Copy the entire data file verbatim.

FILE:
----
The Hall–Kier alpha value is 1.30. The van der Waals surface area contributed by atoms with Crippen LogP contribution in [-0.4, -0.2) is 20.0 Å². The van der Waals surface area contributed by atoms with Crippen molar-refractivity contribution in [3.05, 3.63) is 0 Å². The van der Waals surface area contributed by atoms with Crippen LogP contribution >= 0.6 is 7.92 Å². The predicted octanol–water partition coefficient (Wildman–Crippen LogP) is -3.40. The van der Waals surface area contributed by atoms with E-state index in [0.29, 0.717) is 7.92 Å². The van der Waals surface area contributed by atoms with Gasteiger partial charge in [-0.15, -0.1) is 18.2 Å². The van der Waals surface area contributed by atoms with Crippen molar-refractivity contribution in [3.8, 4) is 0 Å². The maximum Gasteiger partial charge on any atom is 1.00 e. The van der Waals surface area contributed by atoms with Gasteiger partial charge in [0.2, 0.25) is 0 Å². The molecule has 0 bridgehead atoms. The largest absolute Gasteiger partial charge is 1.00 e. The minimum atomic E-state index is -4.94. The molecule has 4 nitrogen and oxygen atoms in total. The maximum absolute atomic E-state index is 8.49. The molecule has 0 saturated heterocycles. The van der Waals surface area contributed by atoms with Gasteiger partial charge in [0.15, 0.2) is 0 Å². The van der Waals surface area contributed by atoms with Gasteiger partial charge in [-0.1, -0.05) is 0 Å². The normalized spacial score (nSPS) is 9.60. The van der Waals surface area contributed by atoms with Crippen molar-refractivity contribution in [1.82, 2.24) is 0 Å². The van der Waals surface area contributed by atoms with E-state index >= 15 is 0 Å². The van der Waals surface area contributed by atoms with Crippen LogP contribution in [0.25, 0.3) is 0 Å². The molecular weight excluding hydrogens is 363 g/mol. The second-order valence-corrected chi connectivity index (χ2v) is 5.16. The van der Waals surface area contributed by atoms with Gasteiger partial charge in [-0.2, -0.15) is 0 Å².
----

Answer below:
The Hall–Kier alpha value is 1.30. The van der Waals surface area contributed by atoms with Crippen LogP contribution in [-0.4, -0.2) is 20.0 Å². The van der Waals surface area contributed by atoms with Crippen molar-refractivity contribution in [3.05, 3.63) is 0 Å². The van der Waals surface area contributed by atoms with Crippen LogP contribution >= 0.6 is 7.92 Å². The predicted octanol–water partition coefficient (Wildman–Crippen LogP) is -3.40. The van der Waals surface area contributed by atoms with E-state index in [0.29, 0.717) is 7.92 Å². The van der Waals surface area contributed by atoms with Gasteiger partial charge in [-0.15, -0.1) is 18.2 Å². The van der Waals surface area contributed by atoms with Crippen molar-refractivity contribution in [3.8, 4) is 0 Å². The maximum Gasteiger partial charge on any atom is 1.00 e. The van der Waals surface area contributed by atoms with Gasteiger partial charge in [0.2, 0.25) is 0 Å². The molecule has 0 bridgehead atoms. The largest absolute Gasteiger partial charge is 1.00 e. The minimum atomic E-state index is -4.94. The molecule has 4 nitrogen and oxygen atoms in total. The maximum absolute atomic E-state index is 8.49. The molecule has 0 saturated heterocycles. The van der Waals surface area contributed by atoms with Gasteiger partial charge in [0.15, 0.2) is 0 Å². The van der Waals surface area contributed by atoms with Gasteiger partial charge in [-0.1, -0.05) is 0 Å². The normalized spacial score (nSPS) is 9.60. The van der Waals surface area contributed by atoms with Crippen molar-refractivity contribution in [1.82, 2.24) is 0 Å². The van der Waals surface area contributed by atoms with E-state index >= 15 is 0 Å². The van der Waals surface area contributed by atoms with Crippen LogP contribution in [0.25, 0.3) is 0 Å². The molecular weight excluding hydrogens is 363 g/mol. The second-order valence-corrected chi connectivity index (χ2v) is 5.16. The van der Waals surface area contributed by atoms with Gasteiger partial charge in [-0.2, -0.15) is 0 Å².